A Little F'd Up: Why Feminism Is Not A Dirty Word by Julie Zeilinger now available on Amazon and Barnes & Noble
Feminism | Posted by aneuman on 02/3/2014
The term incorporated is often used to describe an organization or business that has become legalized and made official. People can become incorporated as well, as in the cases of celebrities putting trademarks on their names, their public identities as part brand, part person. For better or worse (definitely worse), regular individuals are now incorporating themselves, young girls in particular. We are spending much if not all of our leisure time doing so, whether we realize it or not, and we lack the celebrity’s excuse of doing it for money.
Example: I am a girl going off to college. I meet some nice people in the first few weeks there, but nothing seems solid yet, there is no reaffirming stamp on my place in this foreign environment. I need to …
Pop-Culture | Posted by Julie Z on 01/26/2014
Caitlin Rose’s inspirations, from Gram Parsons to Bonnie Raitt to Linda Ronstadt, belied her late-‘80s birth. The offbeat Nashville, Tennessee-based singer/songwriter and guitarist debuted in February 2008 on the Theory 8 label with the Dead Flowers EP, its title track a Rolling Stones cover with a pleading touch, laced with pedal steel guitar. Five months later, the limited Gorilla Man, pressed on 300 copies of 7” vinyl, featured re-recordings. Her debut album, Own Side Now, followed in August 2010. It was issued on Names, the label that had issued Dead Flowers in the U.K., and reissued in 2011 following her decision to sign with ATO. The assured and impressive The Stand-In appeared early in 2013.
via All Music
Caitlin Rose on iTunes
Creative, Pop-Culture | Posted by Julie Z on 01/25/2014
Thanks so much to reader Monique for submitting this fantastic video of spoken-word poet Guante describing ten ways to respond to the phrase “Man Up.”
Pop-Culture | Posted by Julie Z on 01/24/2014
Anybody who has been paying even a modicum of attention to the 2014 Winter Olympics knows about the outrage caused by Russian President Vladimir Putin’s decision to sign into law an act prohibiting the promotion of nontraditional sexual relationships to minors. The law isn’t only disappointing from a basic human rights perspective, but specifically worrisome for gay Olympians, who fear they may face discrimination or even arrest while participating in the games. Activists all over the world have made their feelings about this situation known — from American LGBTQ groups to Sweden to, now, even the Broadway community. Stars like Michael Urie, Andrew Rannells, Laura Benanti and Jonathan Groff (and many others) recently came together to, in true Broadway fashion, turn their outrage into an elaborate parody featuring …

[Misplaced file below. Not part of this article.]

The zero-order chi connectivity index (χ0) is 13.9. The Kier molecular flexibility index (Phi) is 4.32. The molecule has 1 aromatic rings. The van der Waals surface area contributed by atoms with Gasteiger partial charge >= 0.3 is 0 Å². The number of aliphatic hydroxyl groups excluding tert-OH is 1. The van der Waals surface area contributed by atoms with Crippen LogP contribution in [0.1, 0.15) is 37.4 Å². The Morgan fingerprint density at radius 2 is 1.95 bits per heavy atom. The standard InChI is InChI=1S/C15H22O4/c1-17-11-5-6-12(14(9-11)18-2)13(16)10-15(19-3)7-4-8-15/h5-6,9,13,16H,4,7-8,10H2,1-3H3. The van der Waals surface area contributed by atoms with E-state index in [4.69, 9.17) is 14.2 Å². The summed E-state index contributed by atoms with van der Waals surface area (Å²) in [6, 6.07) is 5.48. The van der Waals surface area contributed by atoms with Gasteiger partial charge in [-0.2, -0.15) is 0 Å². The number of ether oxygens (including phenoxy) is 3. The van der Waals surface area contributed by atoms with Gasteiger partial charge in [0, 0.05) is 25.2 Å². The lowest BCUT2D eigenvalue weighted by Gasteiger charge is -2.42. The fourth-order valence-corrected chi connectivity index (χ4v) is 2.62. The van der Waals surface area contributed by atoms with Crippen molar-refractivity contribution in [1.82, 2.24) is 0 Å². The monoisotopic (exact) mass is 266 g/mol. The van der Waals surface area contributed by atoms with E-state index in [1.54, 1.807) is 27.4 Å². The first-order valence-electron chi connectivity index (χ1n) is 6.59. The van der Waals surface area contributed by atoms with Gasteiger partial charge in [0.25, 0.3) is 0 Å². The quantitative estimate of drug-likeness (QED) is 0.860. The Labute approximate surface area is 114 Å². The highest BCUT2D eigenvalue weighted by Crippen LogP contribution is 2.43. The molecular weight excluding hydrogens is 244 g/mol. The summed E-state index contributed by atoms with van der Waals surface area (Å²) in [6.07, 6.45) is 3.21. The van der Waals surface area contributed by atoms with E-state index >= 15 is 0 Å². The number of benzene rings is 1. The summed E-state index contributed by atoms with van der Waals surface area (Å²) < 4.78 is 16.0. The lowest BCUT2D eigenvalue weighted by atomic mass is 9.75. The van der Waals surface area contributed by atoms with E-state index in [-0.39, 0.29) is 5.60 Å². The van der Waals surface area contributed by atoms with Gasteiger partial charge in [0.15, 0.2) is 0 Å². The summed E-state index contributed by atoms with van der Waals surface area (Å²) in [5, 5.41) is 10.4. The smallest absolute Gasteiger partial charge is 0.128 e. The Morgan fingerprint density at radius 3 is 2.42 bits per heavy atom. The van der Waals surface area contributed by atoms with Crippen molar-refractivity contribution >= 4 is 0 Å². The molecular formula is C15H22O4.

Feminism | Posted by Tanvi S on 01/24/2014
One of my male teachers has repeatedly made a joke about girls belonging in the kitchen. Usually, he’d make that comment, some girls in my class would jokingly yell “hey!” and he’d laugh, say he’s joking, then move on. He did this a few times and then moved on to making more sexist jokes regarding his wife. I expect this from dumb teenage boys but not from a teacher, so I finally got annoyed enough that after the third time this happened I went to his desk after class and asked him to stop telling sexist jokes.
It wasn’t supposed to be a big deal since I knew he was joking (even if his “jokes” were sexist and not funny). Well he was extremely caught off guard and seemed to …
Pop-Culture | Posted by Julie Z on 01/19/2014
Australian-born pop singer Betty Who makes vivacious yet bittersweet music that calls to mind divas such as Whitney Houston, Robyn, and Katy Perry. Born Jessica Anne Newham in Sydney, she began playing cello, piano, and guitar as a child, and moved to America with her parents when she was a teenager to attend the Interlochen Center for the Arts performing arts school. She then went to the Berklee College of Music for more training as a cellist, but really wanted to focus on being a singer/songwriter (she began performing her own songs at age 16). While at Berklee, she met producer Peter Thomas, and the pair began writing and recording material together. Drawing inspiration from the songwriting skills of Joni Mitchell and Carole King and the epic synth pop of …
Pop-Culture | Posted by Julie Z on 01/18/2014
In her TED talk, Sally Kohn makes the brilliant case for “emotional correctness” as a way for us to transcend our political differences and actually listen to each other.
Pop-Culture | Posted by Anya J on 01/15/2014
When I was younger, I owned an American Girl doll, like many girls my age. I wasn’t as big a fan as some girls, but I really loved the books that went with each doll. I read all the stories that were in my elementary school’s library, and I still remember the different cultures and periods in history that I was introduced to by these stories of original creative, brave, and dynamic girls.
That’s why I was surprised when my friend Avery Tyson, who is twelve years old and a huge fan of the American Girl series, approached me to ask for support writing a petition to ask American Girl to include more diverse dolls. I remembered American Girl as being one of the only companies that made a …